Thursday, 27 March 2014

Farmer Giles of Ham...

Sometimes I think I'm not clever enough to read Tolkien. The other night I was rummaging through my Tolkien books looking for my first edition of Farmer Giles of Ham, a charming little story I hadn't read since I was doing my A Levels. It has no connexion to the legendarium; rather it's a comic Mediaeval fable. To add authenticity Tolkien even composed a (deliberately-insular) Latin title (expunged, like so much else of worth, from later editions):

Aegidii Ahenobarbi Iulii Agricole de Hammo
Domini de Domito
Aule Draconarie Comitis
Regni Minimi Regis et Basilei
mira facinora et mirabilis exortus.

Or in English, "The rise (exortus) and marvelous deeds (mira facinora) of Farmer Giles Julius Red-beard (Aegidius Ahenobarbus Agricola) of Ham, Master of Tame (Domitus), Count of Worminghall (Aula Draconarius), King and Basileus of the Little Kingdom."

Farmer Giles lived in a time when England was happily divided into Petty Kingdoms like Mercia. He was a fat and comfortable farmer with a cowardly dog called Garm (Old Norse for "rag"). Giles becomes something of a celebrity in the Little Kingdom when he scares off a giant with his blunderbuss. The tale of Giles' heroic deeds come to the ears of the comic dragon Chrysophylax Dives who comes to investigate. Giles, by this time an acclaimed hero and armed with a new sword Caudimordax given him by the King, is reluctant to live up to his heroic reputation.

Coming back to my not being clever enough for Tolkien, in my very modest library I have a polyglot New Testament in Gothic and Old English adjacent to the Wycliffe and Tyndale translations published by Dr Bosworth in 1865. I seldom read it because my knowledge of Gothic is minimal (I do have a primer), Old English is legible from a few modern words and I can read Middle English so long as Tolkien's 1922 Vocabulary is at hand. But it is interesting and the preface is highly informative. At the Crucifixion in St Luke's Gospel we read that the Romans affixed a sign to the cross, written in Latin, Greek and Hebrew characters. The Old English translation reads adjacent to Tyndale's:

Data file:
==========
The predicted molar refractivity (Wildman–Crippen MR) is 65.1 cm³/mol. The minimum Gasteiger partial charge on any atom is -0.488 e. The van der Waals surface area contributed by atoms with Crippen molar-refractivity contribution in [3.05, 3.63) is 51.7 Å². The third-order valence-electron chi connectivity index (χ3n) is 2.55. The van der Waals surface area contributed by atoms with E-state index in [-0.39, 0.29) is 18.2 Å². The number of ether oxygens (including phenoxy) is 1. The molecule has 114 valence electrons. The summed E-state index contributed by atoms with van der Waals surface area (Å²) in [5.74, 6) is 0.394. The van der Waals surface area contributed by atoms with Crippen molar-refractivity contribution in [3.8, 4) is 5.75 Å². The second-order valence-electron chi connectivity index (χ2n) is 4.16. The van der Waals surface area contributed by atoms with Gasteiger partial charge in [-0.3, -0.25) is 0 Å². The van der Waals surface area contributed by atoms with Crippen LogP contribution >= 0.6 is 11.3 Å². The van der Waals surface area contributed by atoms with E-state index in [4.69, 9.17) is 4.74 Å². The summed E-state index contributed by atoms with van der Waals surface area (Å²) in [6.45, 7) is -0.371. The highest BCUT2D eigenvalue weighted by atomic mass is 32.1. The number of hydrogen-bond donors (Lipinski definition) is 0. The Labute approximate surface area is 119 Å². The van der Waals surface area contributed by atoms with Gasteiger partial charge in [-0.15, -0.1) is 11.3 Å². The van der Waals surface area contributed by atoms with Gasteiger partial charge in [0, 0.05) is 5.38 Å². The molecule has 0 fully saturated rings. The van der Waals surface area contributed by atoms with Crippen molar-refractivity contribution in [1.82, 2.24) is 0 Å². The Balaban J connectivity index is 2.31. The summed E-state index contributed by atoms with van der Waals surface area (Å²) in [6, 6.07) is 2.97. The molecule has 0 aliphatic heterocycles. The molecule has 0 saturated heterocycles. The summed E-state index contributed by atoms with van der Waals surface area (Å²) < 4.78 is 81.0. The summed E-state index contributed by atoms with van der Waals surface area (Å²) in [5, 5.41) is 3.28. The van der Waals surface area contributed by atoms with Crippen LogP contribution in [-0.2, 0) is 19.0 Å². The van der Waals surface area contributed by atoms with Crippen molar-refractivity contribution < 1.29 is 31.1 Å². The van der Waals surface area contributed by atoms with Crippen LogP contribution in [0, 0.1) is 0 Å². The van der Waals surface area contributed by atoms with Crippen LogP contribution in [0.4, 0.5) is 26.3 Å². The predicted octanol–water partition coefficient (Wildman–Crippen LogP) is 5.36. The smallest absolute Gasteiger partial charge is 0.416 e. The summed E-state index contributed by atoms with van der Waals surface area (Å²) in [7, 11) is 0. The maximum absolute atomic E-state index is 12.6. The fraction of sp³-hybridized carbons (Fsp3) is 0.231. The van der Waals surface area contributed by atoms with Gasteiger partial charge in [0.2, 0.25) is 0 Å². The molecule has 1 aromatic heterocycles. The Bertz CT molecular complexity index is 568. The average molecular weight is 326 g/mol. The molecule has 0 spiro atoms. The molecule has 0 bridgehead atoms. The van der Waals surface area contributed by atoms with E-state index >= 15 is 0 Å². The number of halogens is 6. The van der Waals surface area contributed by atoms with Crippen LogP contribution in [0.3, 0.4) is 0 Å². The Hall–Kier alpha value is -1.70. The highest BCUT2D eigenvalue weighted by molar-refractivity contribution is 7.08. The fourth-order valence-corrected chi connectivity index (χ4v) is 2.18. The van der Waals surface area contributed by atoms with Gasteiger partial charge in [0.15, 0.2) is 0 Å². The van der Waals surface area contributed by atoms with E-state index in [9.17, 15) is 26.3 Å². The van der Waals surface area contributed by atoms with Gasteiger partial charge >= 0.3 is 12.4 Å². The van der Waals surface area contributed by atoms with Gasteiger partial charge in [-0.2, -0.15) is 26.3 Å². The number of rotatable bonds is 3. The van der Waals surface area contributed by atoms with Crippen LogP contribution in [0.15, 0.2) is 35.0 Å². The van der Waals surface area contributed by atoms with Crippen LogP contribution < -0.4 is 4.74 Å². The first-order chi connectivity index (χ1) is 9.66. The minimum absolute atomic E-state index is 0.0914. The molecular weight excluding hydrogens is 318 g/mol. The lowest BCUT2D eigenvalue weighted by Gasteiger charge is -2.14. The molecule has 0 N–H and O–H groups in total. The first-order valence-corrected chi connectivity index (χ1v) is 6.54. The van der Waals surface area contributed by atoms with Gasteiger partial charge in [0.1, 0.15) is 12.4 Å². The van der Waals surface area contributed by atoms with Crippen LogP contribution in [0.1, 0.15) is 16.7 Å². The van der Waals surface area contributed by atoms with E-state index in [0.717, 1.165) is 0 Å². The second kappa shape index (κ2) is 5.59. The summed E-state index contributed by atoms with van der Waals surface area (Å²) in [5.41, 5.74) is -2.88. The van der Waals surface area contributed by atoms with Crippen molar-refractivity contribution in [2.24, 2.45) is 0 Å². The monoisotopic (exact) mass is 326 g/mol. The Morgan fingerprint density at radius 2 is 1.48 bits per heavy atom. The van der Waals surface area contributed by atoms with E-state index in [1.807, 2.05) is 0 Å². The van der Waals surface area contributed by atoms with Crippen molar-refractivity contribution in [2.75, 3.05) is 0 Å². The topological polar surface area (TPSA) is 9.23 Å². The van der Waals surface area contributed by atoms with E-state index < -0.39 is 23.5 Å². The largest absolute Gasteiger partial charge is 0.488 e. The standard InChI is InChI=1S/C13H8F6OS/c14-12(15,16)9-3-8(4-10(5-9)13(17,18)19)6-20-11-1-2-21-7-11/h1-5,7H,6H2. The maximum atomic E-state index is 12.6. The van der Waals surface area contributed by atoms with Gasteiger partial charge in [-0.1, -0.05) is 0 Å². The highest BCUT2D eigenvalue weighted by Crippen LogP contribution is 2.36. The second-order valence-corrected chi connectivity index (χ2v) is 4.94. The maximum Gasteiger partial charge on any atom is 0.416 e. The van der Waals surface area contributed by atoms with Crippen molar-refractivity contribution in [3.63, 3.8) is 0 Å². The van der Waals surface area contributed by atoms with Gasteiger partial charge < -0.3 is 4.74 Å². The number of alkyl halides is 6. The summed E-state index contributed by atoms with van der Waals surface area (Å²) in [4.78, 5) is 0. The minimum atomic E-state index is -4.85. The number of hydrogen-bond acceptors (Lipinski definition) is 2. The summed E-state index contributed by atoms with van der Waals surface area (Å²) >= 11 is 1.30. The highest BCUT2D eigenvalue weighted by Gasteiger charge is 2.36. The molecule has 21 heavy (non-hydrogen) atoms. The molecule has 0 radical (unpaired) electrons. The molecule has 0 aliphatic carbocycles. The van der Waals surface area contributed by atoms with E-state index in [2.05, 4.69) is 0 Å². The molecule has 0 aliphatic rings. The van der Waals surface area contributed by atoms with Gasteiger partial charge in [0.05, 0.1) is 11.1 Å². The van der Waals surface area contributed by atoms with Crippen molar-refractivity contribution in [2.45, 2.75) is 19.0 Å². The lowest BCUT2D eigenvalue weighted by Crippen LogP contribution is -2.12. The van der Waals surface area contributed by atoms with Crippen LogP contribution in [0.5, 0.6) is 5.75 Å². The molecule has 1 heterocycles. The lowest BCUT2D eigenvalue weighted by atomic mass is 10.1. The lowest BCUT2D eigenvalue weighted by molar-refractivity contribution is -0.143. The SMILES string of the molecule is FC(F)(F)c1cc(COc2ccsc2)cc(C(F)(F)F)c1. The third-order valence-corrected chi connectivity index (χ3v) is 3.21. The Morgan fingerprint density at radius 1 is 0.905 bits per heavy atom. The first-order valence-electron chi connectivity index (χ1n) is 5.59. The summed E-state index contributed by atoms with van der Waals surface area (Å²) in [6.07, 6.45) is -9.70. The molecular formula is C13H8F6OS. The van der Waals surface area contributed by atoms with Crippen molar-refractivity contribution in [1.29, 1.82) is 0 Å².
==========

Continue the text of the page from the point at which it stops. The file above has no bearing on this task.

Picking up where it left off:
þa wæs his of ergewrit of er hine awriten: greciscum leden and ebreiscum. þis is iudea cining.

His superscripcion was written over him in Greke, Latin and Ebruc letters, This is the kynge of the Iewes.

Anyway, I was drawn to the word leden in the Old English translation. This reminded me of a sentence in Farmer Giles in which the dog observed that "book-Latin was reserved for their betters." Now, I hadn't noticed this before but this is of Old English derivation. It comes from boc-leden, or the literary language. Farmer Giles is full of philological jests; its humour is as much in the comic dragon as the choice of names. The bad king is called Bonifacius, for example! Nevertheless, you have to be much cleverer than me to fully enjoy Farmer Giles. Probably only a philologist would fully "get it."

Harper Collins have recently published a new edition of Farmer Giles of Ham. It would make a nice present for your significant other, I think.


  1. You know, I've never read it. Is it suitable for children? (Am thinking of my cousins' children.)

    1. I don't see why not. The dragon is comically villainous, no worse than Smaug really. In these days of no education the book might prove to be an historical blessing for children.

    2. Thanks Patricius! They're all still very small, but it's on my list for when they're a bit older. :)